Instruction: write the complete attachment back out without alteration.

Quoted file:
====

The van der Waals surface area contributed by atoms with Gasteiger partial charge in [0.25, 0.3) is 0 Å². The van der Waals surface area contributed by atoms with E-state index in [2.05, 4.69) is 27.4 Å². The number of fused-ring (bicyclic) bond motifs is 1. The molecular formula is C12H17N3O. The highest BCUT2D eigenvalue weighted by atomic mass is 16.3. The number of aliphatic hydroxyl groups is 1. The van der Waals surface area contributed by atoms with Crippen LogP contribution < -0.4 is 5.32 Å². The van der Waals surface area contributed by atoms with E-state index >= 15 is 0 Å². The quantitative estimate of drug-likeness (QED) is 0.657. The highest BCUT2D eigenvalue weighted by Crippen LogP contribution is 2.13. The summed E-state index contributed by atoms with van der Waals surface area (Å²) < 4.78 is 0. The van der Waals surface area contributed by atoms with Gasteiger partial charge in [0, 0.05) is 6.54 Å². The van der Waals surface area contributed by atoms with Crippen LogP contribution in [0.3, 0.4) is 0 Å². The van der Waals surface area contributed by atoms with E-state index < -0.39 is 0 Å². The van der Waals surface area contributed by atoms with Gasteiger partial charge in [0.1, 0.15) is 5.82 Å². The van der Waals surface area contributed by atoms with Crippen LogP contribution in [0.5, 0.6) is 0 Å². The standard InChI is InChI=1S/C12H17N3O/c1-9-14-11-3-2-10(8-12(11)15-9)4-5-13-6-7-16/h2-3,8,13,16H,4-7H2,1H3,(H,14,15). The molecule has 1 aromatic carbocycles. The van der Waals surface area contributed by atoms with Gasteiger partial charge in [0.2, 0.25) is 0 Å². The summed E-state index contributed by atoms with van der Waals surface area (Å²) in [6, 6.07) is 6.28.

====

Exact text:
The van der Waals surface area contributed by atoms with Gasteiger partial charge in [0.25, 0.3) is 0 Å². The van der Waals surface area contributed by atoms with E-state index in [2.05, 4.69) is 27.4 Å². The number of fused-ring (bicyclic) bond motifs is 1. The molecular formula is C12H17N3O. The highest BCUT2D eigenvalue weighted by atomic mass is 16.3. The number of aliphatic hydroxyl groups is 1. The van der Waals surface area contributed by atoms with Crippen LogP contribution < -0.4 is 5.32 Å². The van der Waals surface area contributed by atoms with E-state index >= 15 is 0 Å². The quantitative estimate of drug-likeness (QED) is 0.657. The highest BCUT2D eigenvalue weighted by Crippen LogP contribution is 2.13. The summed E-state index contributed by atoms with van der Waals surface area (Å²) < 4.78 is 0. The van der Waals surface area contributed by atoms with Gasteiger partial charge in [0, 0.05) is 6.54 Å². The van der Waals surface area contributed by atoms with Crippen LogP contribution in [0.3, 0.4) is 0 Å². The van der Waals surface area contributed by atoms with E-state index < -0.39 is 0 Å². The van der Waals surface area contributed by atoms with Gasteiger partial charge in [0.1, 0.15) is 5.82 Å². The van der Waals surface area contributed by atoms with Crippen LogP contribution in [0.5, 0.6) is 0 Å². The standard InChI is InChI=1S/C12H17N3O/c1-9-14-11-3-2-10(8-12(11)15-9)4-5-13-6-7-16/h2-3,8,13,16H,4-7H2,1H3,(H,14,15). The molecule has 1 aromatic carbocycles. The van der Waals surface area contributed by atoms with Gasteiger partial charge in [0.2, 0.25) is 0 Å². The summed E-state index contributed by atoms with van der Waals surface area (Å²) in [6, 6.07) is 6.28.